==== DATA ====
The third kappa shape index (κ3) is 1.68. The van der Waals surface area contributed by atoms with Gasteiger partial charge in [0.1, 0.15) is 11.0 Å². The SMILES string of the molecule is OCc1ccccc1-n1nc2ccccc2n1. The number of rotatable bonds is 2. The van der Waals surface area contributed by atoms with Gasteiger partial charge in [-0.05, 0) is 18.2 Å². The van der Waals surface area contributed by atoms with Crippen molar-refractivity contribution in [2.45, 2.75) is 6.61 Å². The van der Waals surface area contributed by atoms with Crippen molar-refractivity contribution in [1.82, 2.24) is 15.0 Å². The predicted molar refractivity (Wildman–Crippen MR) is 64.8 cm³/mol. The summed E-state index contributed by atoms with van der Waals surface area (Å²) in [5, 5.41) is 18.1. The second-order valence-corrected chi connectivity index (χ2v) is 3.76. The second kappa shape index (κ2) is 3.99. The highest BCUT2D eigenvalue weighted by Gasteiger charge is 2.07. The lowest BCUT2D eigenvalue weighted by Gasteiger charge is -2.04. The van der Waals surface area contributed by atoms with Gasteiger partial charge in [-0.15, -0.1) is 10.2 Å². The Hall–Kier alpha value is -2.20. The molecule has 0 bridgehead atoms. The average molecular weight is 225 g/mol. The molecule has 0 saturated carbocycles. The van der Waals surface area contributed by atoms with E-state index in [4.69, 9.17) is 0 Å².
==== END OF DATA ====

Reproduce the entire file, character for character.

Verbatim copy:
The third kappa shape index (κ3) is 1.68. The van der Waals surface area contributed by atoms with Gasteiger partial charge in [0.1, 0.15) is 11.0 Å². The SMILES string of the molecule is OCc1ccccc1-n1nc2ccccc2n1. The number of rotatable bonds is 2. The van der Waals surface area contributed by atoms with Gasteiger partial charge in [-0.05, 0) is 18.2 Å². The van der Waals surface area contributed by atoms with Crippen molar-refractivity contribution in [2.45, 2.75) is 6.61 Å². The van der Waals surface area contributed by atoms with Crippen molar-refractivity contribution in [1.82, 2.24) is 15.0 Å². The predicted molar refractivity (Wildman–Crippen MR) is 64.8 cm³/mol. The summed E-state index contributed by atoms with van der Waals surface area (Å²) in [5, 5.41) is 18.1. The second-order valence-corrected chi connectivity index (χ2v) is 3.76. The second kappa shape index (κ2) is 3.99. The highest BCUT2D eigenvalue weighted by Gasteiger charge is 2.07. The lowest BCUT2D eigenvalue weighted by Gasteiger charge is -2.04. The van der Waals surface area contributed by atoms with Gasteiger partial charge in [-0.15, -0.1) is 10.2 Å². The Hall–Kier alpha value is -2.20. The molecule has 0 bridgehead atoms. The average molecular weight is 225 g/mol. The molecule has 0 saturated carbocycles. The van der Waals surface area contributed by atoms with E-state index in [4.69, 9.17) is 0 Å².